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SCOTUS Upholds First Amendment Right to Offend

 On June 26, 2017, the Supreme Court of the United States (opinion here) struck down a provision of the Lanham Act (the Federal Trademark statute) that bans registration of “disparaging” trademarks as an unconstitutional violation of freedom of speech protections under the First Amendment.  Simon Shiao Tam, member of Asian American rock group 'the Slants', appealed U.S. Patent and Trademark Office's denial of trademark registration for the bands name.  The USPTO had previously denied the mark as disparaging and offensive toward Asian-Americans.  Mr. Tam has espoused that the band was seeking to co-opt and redefine the derogatory connotation of the word by using it as a positive name for their band and sued for First Amendment violations.


The Tam opinion comes in a troubling time of declining public respect for the First Amendment.  A 2015 poll by Pew Research found that 40% of U.S. Millennials (aged 18-34) believed that the government should have the power to prevent offensive speech toward minorities, compared to 27% of Gen X’ers (aged 35-50) and 24% of Boomers (aged 51-69).    


The Bill of Rights was added to the Constitution at the request of representatives of several smaller states who (rightly) feared that centralizing too much power into the federal government would erode civil liberties.  It was drafted as check on majority dominance over individual liberties.  The First Amendment was a necessary check against prior abuses of government, which, under the English crown, had made any criticism or dissent toward government an act of criminal sedition (treasonous libel).  Through oppressive licensing and tax laws, the English Crown had restricted the rights of the press and the American colonies to dissent from the English government.  Today, outside a very narrow list of exceptions, the right to speak one’s opinion without interference in the Unites States is inviolable. 


This concept echoes in Justice Alito Jr.'s majority opinion in Tam.  Justice Altio wrote that the Lanham Act’s disparagement clause provision “[o]ffends a bedrock First Amendment principle: Speech may not be banned on the ground that it expresses ideas that offend.”  Matal v. Tam, 582 U.S. _____ 1,2 (2017). “The danger. . .” added Justice Kennedy in his concurrence, “is that the government is attempting to remove certain ideas or perspectives from a broader debate.  That danger is all the greater if the ideas or perspectives are ones a particular audience might think offensive, at least at first hearing.  An initial reaction may prompt further reflection, leading to a more reasoned, more tolerant position.”  Id. at 4 (J. Kennedy, concurring).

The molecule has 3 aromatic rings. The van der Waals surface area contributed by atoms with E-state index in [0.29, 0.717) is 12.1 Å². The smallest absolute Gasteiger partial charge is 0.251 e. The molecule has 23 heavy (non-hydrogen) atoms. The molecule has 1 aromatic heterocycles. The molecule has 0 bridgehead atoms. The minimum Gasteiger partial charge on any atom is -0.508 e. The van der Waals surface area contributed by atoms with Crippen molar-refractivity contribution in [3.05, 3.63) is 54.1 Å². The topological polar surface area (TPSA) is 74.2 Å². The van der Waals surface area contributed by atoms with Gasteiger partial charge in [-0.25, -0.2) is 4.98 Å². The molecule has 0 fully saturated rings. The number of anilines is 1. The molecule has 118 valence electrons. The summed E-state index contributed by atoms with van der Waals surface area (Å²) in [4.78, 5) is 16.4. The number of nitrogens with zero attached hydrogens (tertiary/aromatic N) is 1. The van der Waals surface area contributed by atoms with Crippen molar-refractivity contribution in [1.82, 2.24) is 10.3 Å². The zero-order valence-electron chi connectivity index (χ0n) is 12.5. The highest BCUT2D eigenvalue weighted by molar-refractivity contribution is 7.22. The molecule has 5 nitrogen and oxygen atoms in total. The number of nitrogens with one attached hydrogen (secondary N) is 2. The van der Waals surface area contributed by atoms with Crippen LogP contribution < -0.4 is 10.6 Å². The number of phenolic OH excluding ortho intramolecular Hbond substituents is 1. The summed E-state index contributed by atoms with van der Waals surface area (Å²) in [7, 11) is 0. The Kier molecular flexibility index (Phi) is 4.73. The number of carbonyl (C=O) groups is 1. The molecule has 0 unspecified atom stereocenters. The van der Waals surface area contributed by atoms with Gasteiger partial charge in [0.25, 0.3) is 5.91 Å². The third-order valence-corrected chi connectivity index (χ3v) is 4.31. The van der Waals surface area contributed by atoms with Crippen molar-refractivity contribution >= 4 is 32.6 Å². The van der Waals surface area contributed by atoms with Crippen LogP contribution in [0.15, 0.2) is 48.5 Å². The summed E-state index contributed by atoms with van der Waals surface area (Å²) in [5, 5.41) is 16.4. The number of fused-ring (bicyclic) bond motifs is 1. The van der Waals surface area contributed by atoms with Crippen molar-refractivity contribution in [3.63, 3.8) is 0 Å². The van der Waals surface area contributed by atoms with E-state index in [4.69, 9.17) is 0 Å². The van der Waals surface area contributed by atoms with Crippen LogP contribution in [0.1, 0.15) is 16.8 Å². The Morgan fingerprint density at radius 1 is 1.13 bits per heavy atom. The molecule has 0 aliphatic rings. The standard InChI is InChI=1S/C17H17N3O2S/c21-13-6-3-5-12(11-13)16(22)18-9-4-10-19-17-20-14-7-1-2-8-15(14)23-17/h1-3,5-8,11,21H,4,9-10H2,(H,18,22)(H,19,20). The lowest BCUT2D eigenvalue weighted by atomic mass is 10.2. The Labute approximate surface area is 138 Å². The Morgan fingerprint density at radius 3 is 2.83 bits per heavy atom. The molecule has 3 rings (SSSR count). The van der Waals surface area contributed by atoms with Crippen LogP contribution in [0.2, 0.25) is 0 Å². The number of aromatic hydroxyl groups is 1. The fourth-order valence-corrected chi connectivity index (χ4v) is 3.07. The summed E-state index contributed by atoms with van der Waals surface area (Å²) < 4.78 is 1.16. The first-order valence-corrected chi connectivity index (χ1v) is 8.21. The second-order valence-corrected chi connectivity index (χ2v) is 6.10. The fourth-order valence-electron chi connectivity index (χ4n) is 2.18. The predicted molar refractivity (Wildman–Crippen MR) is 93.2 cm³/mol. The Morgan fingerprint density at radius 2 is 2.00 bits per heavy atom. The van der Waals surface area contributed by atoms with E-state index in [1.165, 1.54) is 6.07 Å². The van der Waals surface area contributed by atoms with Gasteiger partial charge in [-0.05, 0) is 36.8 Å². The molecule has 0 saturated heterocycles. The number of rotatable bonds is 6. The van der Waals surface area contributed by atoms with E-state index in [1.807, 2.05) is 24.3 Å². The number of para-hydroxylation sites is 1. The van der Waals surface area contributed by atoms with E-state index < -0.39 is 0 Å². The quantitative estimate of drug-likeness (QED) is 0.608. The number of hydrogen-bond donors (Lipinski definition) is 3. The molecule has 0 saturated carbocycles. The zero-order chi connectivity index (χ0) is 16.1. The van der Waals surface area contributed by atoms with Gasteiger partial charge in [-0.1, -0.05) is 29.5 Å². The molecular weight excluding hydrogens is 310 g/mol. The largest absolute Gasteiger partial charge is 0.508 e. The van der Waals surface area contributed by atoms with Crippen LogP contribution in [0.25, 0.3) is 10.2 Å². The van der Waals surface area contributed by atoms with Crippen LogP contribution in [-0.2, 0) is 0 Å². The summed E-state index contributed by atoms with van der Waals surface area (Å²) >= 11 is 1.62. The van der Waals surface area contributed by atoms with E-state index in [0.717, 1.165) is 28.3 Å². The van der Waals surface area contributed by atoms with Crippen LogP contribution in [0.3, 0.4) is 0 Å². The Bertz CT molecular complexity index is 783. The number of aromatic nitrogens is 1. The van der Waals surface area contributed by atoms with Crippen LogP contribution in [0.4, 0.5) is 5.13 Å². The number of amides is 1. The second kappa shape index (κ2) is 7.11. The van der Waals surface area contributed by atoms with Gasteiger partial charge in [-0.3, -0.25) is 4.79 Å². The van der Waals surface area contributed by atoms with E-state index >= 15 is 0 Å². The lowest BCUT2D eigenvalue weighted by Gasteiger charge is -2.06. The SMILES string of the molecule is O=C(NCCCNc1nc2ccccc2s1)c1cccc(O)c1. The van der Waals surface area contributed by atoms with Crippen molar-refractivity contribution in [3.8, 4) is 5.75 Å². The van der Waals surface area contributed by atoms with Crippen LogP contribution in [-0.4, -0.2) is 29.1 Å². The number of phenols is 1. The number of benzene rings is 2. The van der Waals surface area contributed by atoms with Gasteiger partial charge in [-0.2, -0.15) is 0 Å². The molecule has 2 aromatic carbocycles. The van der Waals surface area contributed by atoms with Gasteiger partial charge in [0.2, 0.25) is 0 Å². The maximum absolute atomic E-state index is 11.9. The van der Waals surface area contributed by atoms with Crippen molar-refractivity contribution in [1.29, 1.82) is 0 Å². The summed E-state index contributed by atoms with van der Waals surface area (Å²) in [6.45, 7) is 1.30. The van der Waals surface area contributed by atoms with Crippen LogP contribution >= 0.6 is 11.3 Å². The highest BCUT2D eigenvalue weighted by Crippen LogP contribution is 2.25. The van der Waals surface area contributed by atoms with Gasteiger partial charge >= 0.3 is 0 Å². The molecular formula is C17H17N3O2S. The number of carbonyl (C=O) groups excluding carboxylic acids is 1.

In its opinion, the Court held that the constitutional right to make offensive or hateful speech applied to trademarks.  Trademarks exist to protect source identification in the marketplace by commercial actors.  Trademarks are inherently a form of communication in the nation’s marketplace of ideas. Companies via for the attention and support of consumers, who vote with their wallets.  “Trademarks often have an expressive content.  Companies spend huge amounts of create and publize trademarks that convey a message.  It is true that the necessary brevity of trademarks limits what they can say.  But powerful messages can sometimes be conveyed in just a few words.”  Id. at 18.


If we don't fight for the ideas we disagree with, then the right to free speech is no right at all, but a privilege that can be stripped from you by government decree.  In the words of legendary comic Don Rickles, “either everything is okay to joke about, or nothing is.”

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